The Netherlands government has set a deadline for its agencies to start using open source software by April 2008.
Open source software is freely developed software that can be modified by anyone. The software has already made significant inroads in corporate infrastructure with Linux (operating system), JBoss (application server) and MySQL (database) leading the charge.
The Netherlands government however is keen to promote open source at the desktop level, specifically targeting personal productivity applications like word processing, and has directed its agencies to use the Open Document Format by April, and the state and local levels by 2009.
The Netherlands Economic Affairs Ministry however clarified in a statement that it was not necessarily barring agencies from using proprietary commercial software.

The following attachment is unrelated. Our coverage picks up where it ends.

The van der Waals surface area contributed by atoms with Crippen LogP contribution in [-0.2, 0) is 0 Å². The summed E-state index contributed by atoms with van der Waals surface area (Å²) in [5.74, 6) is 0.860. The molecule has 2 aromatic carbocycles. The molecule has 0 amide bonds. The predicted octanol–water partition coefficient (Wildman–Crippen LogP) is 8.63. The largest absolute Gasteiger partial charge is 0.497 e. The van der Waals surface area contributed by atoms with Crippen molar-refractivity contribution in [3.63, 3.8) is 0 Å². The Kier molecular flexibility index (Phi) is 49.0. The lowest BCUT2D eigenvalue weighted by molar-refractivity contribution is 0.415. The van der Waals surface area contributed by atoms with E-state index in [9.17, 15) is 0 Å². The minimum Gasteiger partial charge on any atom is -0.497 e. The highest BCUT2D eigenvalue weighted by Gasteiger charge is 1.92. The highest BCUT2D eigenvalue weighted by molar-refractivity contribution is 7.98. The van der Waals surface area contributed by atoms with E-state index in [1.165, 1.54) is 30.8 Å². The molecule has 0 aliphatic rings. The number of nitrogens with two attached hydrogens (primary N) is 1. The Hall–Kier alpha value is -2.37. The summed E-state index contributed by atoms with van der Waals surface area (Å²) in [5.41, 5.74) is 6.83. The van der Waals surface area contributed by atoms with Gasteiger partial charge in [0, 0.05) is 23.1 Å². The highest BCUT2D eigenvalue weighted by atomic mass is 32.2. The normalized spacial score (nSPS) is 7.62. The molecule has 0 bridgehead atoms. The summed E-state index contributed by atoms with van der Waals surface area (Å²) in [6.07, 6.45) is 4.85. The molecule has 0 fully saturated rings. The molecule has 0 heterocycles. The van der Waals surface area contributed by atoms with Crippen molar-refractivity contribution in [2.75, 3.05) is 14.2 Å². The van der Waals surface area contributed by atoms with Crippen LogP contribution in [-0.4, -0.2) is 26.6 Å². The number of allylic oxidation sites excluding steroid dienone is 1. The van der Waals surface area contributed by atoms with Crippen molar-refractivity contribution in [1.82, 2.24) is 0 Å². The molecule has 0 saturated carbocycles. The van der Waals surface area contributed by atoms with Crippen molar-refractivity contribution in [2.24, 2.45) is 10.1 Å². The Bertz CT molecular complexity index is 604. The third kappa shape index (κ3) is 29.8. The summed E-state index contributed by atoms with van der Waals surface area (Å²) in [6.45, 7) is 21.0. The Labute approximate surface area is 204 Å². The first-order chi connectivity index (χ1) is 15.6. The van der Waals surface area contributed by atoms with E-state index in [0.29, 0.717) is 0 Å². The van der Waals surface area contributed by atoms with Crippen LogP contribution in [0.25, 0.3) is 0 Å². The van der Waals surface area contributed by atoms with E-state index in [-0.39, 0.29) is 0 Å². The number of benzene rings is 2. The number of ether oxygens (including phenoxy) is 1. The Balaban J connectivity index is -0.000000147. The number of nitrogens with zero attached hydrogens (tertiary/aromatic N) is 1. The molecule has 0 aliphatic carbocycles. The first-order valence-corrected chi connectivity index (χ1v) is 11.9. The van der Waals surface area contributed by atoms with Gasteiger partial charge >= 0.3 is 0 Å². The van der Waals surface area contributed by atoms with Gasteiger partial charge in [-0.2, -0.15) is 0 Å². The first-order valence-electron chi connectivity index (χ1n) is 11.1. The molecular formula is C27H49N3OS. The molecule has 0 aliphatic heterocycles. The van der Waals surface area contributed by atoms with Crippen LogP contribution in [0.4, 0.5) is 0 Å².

But [they] will have to justify it under the new policy, a ministry spokesman said.
The decision to migrate towards open source was approved by two Dutch parliamentary commissions earlier this week. The driver, like most open source adoptions, is to cut costs. The Netherlands government, for example, estimates it will save around $8.8m per year on running its city housing registration systems after implementing open source software
But it also said it wanted to reduce its dependency on ISVs like Microsoft. And the Dutch government isn’t alone in that respect. That has forced Microsoft to scramble to try and get open source certification for its Open Office XML standard. Thus far it has failed to do so from the ISO (International Standards Organization).
But recognizing the ubiquitous use of Word across its agencies the Netherlands government will still treat such document formats as equal alternatives to open source for the time being at least.
Microsoft said it is confident that it will get ISO certification for Open Office XML soon.
The Netherlands joins other European city authorities including most notably Munich and Vienna as open source shops.